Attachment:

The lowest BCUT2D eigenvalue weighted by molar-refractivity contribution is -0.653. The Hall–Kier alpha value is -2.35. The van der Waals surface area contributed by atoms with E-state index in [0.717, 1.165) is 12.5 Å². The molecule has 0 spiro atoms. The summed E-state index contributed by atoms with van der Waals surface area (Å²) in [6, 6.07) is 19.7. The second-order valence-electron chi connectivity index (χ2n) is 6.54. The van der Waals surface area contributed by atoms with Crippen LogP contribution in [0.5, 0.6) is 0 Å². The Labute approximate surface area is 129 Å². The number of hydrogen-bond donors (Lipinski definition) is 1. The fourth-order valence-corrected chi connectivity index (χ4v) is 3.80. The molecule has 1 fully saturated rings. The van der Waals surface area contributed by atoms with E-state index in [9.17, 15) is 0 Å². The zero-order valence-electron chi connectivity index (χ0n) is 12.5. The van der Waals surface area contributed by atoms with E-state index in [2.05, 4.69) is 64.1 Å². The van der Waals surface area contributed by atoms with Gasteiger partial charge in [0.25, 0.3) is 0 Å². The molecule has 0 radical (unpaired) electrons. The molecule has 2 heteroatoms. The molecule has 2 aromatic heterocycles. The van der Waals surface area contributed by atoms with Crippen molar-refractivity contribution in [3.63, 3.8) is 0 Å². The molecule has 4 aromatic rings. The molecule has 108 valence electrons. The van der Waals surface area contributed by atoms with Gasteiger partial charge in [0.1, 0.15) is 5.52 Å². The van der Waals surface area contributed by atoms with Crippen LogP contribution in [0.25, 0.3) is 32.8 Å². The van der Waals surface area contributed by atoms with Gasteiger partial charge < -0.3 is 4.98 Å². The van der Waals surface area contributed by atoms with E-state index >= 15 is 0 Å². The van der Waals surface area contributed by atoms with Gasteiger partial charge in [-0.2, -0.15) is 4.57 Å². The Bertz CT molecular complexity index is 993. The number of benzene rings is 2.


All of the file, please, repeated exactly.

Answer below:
The lowest BCUT2D eigenvalue weighted by molar-refractivity contribution is -0.653. The Hall–Kier alpha value is -2.35. The van der Waals surface area contributed by atoms with E-state index in [0.717, 1.165) is 12.5 Å². The molecule has 0 spiro atoms. The summed E-state index contributed by atoms with van der Waals surface area (Å²) in [6, 6.07) is 19.7. The second-order valence-electron chi connectivity index (χ2n) is 6.54. The van der Waals surface area contributed by atoms with Crippen LogP contribution in [0.5, 0.6) is 0 Å². The Labute approximate surface area is 129 Å². The number of hydrogen-bond donors (Lipinski definition) is 1. The fourth-order valence-corrected chi connectivity index (χ4v) is 3.80. The molecule has 1 fully saturated rings. The van der Waals surface area contributed by atoms with E-state index in [9.17, 15) is 0 Å². The zero-order valence-electron chi connectivity index (χ0n) is 12.5. The van der Waals surface area contributed by atoms with E-state index in [2.05, 4.69) is 64.1 Å². The van der Waals surface area contributed by atoms with Gasteiger partial charge in [0.25, 0.3) is 0 Å². The molecule has 0 radical (unpaired) electrons. The molecule has 2 heteroatoms. The molecule has 2 aromatic heterocycles. The van der Waals surface area contributed by atoms with Crippen molar-refractivity contribution in [3.63, 3.8) is 0 Å². The molecule has 4 aromatic rings. The molecule has 108 valence electrons. The van der Waals surface area contributed by atoms with Gasteiger partial charge in [0.1, 0.15) is 5.52 Å². The van der Waals surface area contributed by atoms with Crippen LogP contribution in [0.25, 0.3) is 32.8 Å². The van der Waals surface area contributed by atoms with Gasteiger partial charge < -0.3 is 4.98 Å². The van der Waals surface area contributed by atoms with E-state index >= 15 is 0 Å². The van der Waals surface area contributed by atoms with Gasteiger partial charge in [-0.2, -0.15) is 4.57 Å². The Bertz CT molecular complexity index is 993. The number of benzene rings is 2.